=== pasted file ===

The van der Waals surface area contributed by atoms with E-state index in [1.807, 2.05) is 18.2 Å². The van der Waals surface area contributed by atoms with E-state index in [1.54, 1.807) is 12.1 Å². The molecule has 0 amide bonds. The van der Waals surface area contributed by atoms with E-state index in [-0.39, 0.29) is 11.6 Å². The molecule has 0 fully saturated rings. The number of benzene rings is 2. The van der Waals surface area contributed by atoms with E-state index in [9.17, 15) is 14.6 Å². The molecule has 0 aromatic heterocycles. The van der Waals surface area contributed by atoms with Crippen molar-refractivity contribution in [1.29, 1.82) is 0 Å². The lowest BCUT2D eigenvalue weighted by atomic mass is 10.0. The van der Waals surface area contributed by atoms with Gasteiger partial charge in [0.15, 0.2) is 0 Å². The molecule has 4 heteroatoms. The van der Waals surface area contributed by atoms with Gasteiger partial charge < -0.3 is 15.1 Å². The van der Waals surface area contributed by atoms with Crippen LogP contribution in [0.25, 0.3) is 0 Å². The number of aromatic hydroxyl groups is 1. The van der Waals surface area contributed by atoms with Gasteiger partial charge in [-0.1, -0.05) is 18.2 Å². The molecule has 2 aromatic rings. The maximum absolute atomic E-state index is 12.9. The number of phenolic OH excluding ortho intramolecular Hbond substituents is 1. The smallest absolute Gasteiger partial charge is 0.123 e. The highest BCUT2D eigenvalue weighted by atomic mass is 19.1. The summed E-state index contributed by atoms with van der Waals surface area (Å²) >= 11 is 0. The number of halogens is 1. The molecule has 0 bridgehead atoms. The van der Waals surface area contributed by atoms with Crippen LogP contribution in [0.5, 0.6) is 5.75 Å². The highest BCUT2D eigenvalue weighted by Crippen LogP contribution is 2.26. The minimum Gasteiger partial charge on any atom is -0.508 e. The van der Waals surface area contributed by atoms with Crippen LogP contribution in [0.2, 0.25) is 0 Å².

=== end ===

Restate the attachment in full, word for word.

The van der Waals surface area contributed by atoms with E-state index in [1.807, 2.05) is 18.2 Å². The van der Waals surface area contributed by atoms with E-state index in [1.54, 1.807) is 12.1 Å². The molecule has 0 amide bonds. The van der Waals surface area contributed by atoms with E-state index in [-0.39, 0.29) is 11.6 Å². The molecule has 0 fully saturated rings. The number of benzene rings is 2. The van der Waals surface area contributed by atoms with E-state index in [9.17, 15) is 14.6 Å². The molecule has 0 aromatic heterocycles. The van der Waals surface area contributed by atoms with Crippen molar-refractivity contribution in [1.29, 1.82) is 0 Å². The lowest BCUT2D eigenvalue weighted by atomic mass is 10.0. The van der Waals surface area contributed by atoms with Gasteiger partial charge in [0.15, 0.2) is 0 Å². The molecule has 4 heteroatoms. The van der Waals surface area contributed by atoms with Gasteiger partial charge < -0.3 is 15.1 Å². The van der Waals surface area contributed by atoms with Crippen LogP contribution in [0.25, 0.3) is 0 Å². The number of aromatic hydroxyl groups is 1. The van der Waals surface area contributed by atoms with Gasteiger partial charge in [-0.1, -0.05) is 18.2 Å². The molecule has 2 aromatic rings. The maximum absolute atomic E-state index is 12.9. The number of phenolic OH excluding ortho intramolecular Hbond substituents is 1. The smallest absolute Gasteiger partial charge is 0.123 e. The highest BCUT2D eigenvalue weighted by atomic mass is 19.1. The summed E-state index contributed by atoms with van der Waals surface area (Å²) >= 11 is 0. The number of halogens is 1. The molecule has 0 bridgehead atoms. The van der Waals surface area contributed by atoms with Crippen LogP contribution in [0.5, 0.6) is 5.75 Å². The highest BCUT2D eigenvalue weighted by Crippen LogP contribution is 2.26. The minimum Gasteiger partial charge on any atom is -0.508 e. The van der Waals surface area contributed by atoms with Crippen LogP contribution in [0.2, 0.25) is 0 Å².